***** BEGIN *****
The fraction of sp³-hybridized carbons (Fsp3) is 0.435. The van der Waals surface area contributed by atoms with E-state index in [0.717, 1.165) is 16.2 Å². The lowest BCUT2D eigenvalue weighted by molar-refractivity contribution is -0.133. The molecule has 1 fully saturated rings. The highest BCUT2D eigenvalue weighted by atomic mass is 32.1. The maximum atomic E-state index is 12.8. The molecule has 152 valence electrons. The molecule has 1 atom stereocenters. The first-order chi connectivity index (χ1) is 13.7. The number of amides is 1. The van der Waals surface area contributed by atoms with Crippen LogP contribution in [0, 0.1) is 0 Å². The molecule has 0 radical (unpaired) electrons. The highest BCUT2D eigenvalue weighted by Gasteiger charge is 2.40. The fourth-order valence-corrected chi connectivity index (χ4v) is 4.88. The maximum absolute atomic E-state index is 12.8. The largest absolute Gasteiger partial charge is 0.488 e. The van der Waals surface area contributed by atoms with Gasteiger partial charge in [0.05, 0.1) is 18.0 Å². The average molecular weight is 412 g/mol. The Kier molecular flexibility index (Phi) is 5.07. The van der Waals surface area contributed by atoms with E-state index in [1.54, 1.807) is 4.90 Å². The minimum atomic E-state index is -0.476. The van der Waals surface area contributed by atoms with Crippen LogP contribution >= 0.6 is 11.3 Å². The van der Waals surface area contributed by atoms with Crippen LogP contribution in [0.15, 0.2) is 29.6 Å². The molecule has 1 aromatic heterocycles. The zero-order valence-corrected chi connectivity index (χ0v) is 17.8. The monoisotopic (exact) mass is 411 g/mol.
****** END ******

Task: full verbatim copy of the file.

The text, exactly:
The fraction of sp³-hybridized carbons (Fsp3) is 0.435. The van der Waals surface area contributed by atoms with E-state index in [0.717, 1.165) is 16.2 Å². The lowest BCUT2D eigenvalue weighted by molar-refractivity contribution is -0.133. The molecule has 1 fully saturated rings. The highest BCUT2D eigenvalue weighted by atomic mass is 32.1. The maximum atomic E-state index is 12.8. The molecule has 152 valence electrons. The molecule has 1 atom stereocenters. The first-order chi connectivity index (χ1) is 13.7. The number of amides is 1. The van der Waals surface area contributed by atoms with Crippen LogP contribution in [0, 0.1) is 0 Å². The molecule has 0 radical (unpaired) electrons. The highest BCUT2D eigenvalue weighted by Gasteiger charge is 2.40. The fourth-order valence-corrected chi connectivity index (χ4v) is 4.88. The maximum absolute atomic E-state index is 12.8. The largest absolute Gasteiger partial charge is 0.488 e. The van der Waals surface area contributed by atoms with Gasteiger partial charge in [0.05, 0.1) is 18.0 Å². The average molecular weight is 412 g/mol. The Kier molecular flexibility index (Phi) is 5.07. The van der Waals surface area contributed by atoms with E-state index in [1.54, 1.807) is 4.90 Å². The minimum atomic E-state index is -0.476. The van der Waals surface area contributed by atoms with Crippen LogP contribution >= 0.6 is 11.3 Å². The van der Waals surface area contributed by atoms with Crippen LogP contribution in [0.15, 0.2) is 29.6 Å². The molecule has 1 aromatic heterocycles. The zero-order valence-corrected chi connectivity index (χ0v) is 17.8. The monoisotopic (exact) mass is 411 g/mol.